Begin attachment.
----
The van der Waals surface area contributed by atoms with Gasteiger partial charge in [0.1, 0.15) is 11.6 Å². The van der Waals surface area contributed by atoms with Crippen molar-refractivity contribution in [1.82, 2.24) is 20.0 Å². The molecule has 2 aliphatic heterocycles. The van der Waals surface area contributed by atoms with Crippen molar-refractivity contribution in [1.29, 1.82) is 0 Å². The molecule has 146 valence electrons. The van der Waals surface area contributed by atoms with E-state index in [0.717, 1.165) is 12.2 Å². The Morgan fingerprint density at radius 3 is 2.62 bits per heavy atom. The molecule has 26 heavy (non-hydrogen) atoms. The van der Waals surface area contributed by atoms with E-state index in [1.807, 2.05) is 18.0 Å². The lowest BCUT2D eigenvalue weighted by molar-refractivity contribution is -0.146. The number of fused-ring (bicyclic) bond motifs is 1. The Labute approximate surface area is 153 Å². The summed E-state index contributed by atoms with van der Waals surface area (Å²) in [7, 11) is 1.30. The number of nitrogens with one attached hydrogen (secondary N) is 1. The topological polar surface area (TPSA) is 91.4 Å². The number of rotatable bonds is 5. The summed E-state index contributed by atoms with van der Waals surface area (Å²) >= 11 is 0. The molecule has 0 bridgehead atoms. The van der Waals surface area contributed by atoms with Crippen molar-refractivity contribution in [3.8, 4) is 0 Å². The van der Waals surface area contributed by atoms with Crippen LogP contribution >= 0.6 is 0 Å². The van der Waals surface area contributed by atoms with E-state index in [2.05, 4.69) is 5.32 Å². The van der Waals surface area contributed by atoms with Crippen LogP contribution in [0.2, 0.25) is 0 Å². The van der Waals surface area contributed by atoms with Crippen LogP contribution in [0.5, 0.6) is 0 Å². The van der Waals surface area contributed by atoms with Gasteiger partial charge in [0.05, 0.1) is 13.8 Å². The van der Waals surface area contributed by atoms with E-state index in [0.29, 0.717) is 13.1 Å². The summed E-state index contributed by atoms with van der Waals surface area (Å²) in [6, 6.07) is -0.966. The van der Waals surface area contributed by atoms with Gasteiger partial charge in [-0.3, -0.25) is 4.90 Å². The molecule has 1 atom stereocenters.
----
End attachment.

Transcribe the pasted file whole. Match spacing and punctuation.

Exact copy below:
The van der Waals surface area contributed by atoms with Gasteiger partial charge in [0.1, 0.15) is 11.6 Å². The van der Waals surface area contributed by atoms with Crippen molar-refractivity contribution in [1.82, 2.24) is 20.0 Å². The molecule has 2 aliphatic heterocycles. The van der Waals surface area contributed by atoms with Crippen molar-refractivity contribution in [1.29, 1.82) is 0 Å². The molecule has 146 valence electrons. The van der Waals surface area contributed by atoms with E-state index in [0.717, 1.165) is 12.2 Å². The Morgan fingerprint density at radius 3 is 2.62 bits per heavy atom. The molecule has 26 heavy (non-hydrogen) atoms. The van der Waals surface area contributed by atoms with E-state index in [1.807, 2.05) is 18.0 Å². The lowest BCUT2D eigenvalue weighted by molar-refractivity contribution is -0.146. The number of fused-ring (bicyclic) bond motifs is 1. The Labute approximate surface area is 153 Å². The summed E-state index contributed by atoms with van der Waals surface area (Å²) in [7, 11) is 1.30. The number of nitrogens with one attached hydrogen (secondary N) is 1. The topological polar surface area (TPSA) is 91.4 Å². The number of rotatable bonds is 5. The summed E-state index contributed by atoms with van der Waals surface area (Å²) >= 11 is 0. The molecule has 0 bridgehead atoms. The van der Waals surface area contributed by atoms with Crippen molar-refractivity contribution in [3.8, 4) is 0 Å². The van der Waals surface area contributed by atoms with Crippen LogP contribution >= 0.6 is 0 Å². The van der Waals surface area contributed by atoms with E-state index in [2.05, 4.69) is 5.32 Å². The van der Waals surface area contributed by atoms with Crippen LogP contribution in [0.2, 0.25) is 0 Å². The van der Waals surface area contributed by atoms with Crippen LogP contribution in [0.5, 0.6) is 0 Å². The van der Waals surface area contributed by atoms with Gasteiger partial charge in [0.05, 0.1) is 13.8 Å². The van der Waals surface area contributed by atoms with E-state index in [0.29, 0.717) is 13.1 Å². The summed E-state index contributed by atoms with van der Waals surface area (Å²) in [6, 6.07) is -0.966. The van der Waals surface area contributed by atoms with Gasteiger partial charge in [-0.3, -0.25) is 4.90 Å². The molecule has 1 atom stereocenters.